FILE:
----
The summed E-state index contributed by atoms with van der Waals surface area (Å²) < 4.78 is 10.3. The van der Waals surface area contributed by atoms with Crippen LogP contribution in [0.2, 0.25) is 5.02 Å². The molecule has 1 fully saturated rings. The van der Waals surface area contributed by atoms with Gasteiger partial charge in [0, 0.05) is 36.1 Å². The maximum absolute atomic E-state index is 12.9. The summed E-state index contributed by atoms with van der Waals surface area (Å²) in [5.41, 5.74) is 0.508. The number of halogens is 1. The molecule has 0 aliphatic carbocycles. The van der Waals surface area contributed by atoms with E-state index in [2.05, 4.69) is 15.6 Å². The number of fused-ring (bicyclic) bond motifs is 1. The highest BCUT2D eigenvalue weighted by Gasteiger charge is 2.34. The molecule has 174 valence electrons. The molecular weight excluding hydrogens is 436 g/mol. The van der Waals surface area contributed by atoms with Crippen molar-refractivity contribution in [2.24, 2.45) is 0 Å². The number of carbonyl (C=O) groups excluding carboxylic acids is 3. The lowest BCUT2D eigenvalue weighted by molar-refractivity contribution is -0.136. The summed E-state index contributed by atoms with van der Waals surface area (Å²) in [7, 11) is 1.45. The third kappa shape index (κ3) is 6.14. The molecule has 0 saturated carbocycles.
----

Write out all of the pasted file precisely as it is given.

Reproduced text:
The summed E-state index contributed by atoms with van der Waals surface area (Å²) < 4.78 is 10.3. The van der Waals surface area contributed by atoms with Crippen LogP contribution in [0.2, 0.25) is 5.02 Å². The molecule has 1 fully saturated rings. The van der Waals surface area contributed by atoms with Gasteiger partial charge in [0, 0.05) is 36.1 Å². The maximum absolute atomic E-state index is 12.9. The summed E-state index contributed by atoms with van der Waals surface area (Å²) in [5.41, 5.74) is 0.508. The number of halogens is 1. The molecule has 0 aliphatic carbocycles. The van der Waals surface area contributed by atoms with E-state index in [2.05, 4.69) is 15.6 Å². The number of fused-ring (bicyclic) bond motifs is 1. The highest BCUT2D eigenvalue weighted by Gasteiger charge is 2.34. The molecule has 174 valence electrons. The molecular weight excluding hydrogens is 436 g/mol. The van der Waals surface area contributed by atoms with Crippen molar-refractivity contribution in [2.24, 2.45) is 0 Å². The number of carbonyl (C=O) groups excluding carboxylic acids is 3. The lowest BCUT2D eigenvalue weighted by molar-refractivity contribution is -0.136. The summed E-state index contributed by atoms with van der Waals surface area (Å²) in [7, 11) is 1.45. The third kappa shape index (κ3) is 6.14. The molecule has 0 saturated carbocycles.